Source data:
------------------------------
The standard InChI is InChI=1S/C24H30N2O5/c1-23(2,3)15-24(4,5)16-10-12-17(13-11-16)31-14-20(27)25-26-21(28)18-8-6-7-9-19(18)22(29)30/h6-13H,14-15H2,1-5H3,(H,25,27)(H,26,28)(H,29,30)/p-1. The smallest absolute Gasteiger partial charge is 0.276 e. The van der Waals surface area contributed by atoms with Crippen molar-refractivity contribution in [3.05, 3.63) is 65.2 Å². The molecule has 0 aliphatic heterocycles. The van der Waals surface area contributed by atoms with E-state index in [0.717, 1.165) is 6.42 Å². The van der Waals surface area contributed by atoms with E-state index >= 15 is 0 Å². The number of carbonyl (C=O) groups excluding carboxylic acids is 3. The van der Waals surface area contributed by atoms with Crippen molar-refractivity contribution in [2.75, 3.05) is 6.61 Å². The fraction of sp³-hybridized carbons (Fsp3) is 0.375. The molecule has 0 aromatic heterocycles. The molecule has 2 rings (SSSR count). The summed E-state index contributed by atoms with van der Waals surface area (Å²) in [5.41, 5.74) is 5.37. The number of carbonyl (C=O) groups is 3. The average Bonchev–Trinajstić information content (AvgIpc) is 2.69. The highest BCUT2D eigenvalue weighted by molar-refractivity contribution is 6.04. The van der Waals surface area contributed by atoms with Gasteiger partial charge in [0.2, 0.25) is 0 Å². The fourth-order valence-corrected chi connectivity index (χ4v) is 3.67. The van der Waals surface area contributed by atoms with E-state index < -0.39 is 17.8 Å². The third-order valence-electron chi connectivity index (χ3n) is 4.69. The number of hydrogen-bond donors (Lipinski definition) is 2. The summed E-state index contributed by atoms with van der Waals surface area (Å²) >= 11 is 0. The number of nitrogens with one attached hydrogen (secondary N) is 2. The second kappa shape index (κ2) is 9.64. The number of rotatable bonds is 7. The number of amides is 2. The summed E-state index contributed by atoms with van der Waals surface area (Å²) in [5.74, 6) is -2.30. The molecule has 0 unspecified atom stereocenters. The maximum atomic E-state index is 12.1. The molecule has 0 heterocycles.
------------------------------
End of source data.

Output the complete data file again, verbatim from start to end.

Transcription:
The standard InChI is InChI=1S/C24H30N2O5/c1-23(2,3)15-24(4,5)16-10-12-17(13-11-16)31-14-20(27)25-26-21(28)18-8-6-7-9-19(18)22(29)30/h6-13H,14-15H2,1-5H3,(H,25,27)(H,26,28)(H,29,30)/p-1. The smallest absolute Gasteiger partial charge is 0.276 e. The van der Waals surface area contributed by atoms with Crippen molar-refractivity contribution in [3.05, 3.63) is 65.2 Å². The molecule has 0 aliphatic heterocycles. The van der Waals surface area contributed by atoms with E-state index in [0.717, 1.165) is 6.42 Å². The van der Waals surface area contributed by atoms with E-state index >= 15 is 0 Å². The number of carbonyl (C=O) groups excluding carboxylic acids is 3. The van der Waals surface area contributed by atoms with Crippen molar-refractivity contribution in [2.75, 3.05) is 6.61 Å². The fraction of sp³-hybridized carbons (Fsp3) is 0.375. The molecule has 0 aromatic heterocycles. The molecule has 2 rings (SSSR count). The summed E-state index contributed by atoms with van der Waals surface area (Å²) in [5.41, 5.74) is 5.37. The number of carbonyl (C=O) groups is 3. The average Bonchev–Trinajstić information content (AvgIpc) is 2.69. The highest BCUT2D eigenvalue weighted by molar-refractivity contribution is 6.04. The van der Waals surface area contributed by atoms with Gasteiger partial charge in [0.2, 0.25) is 0 Å². The fourth-order valence-corrected chi connectivity index (χ4v) is 3.67. The van der Waals surface area contributed by atoms with E-state index < -0.39 is 17.8 Å². The third-order valence-electron chi connectivity index (χ3n) is 4.69. The number of hydrogen-bond donors (Lipinski definition) is 2. The summed E-state index contributed by atoms with van der Waals surface area (Å²) >= 11 is 0. The number of nitrogens with one attached hydrogen (secondary N) is 2. The second kappa shape index (κ2) is 9.64. The number of rotatable bonds is 7. The number of amides is 2. The summed E-state index contributed by atoms with van der Waals surface area (Å²) in [5.74, 6) is -2.30. The molecule has 0 unspecified atom stereocenters. The maximum atomic E-state index is 12.1. The molecule has 0 heterocycles.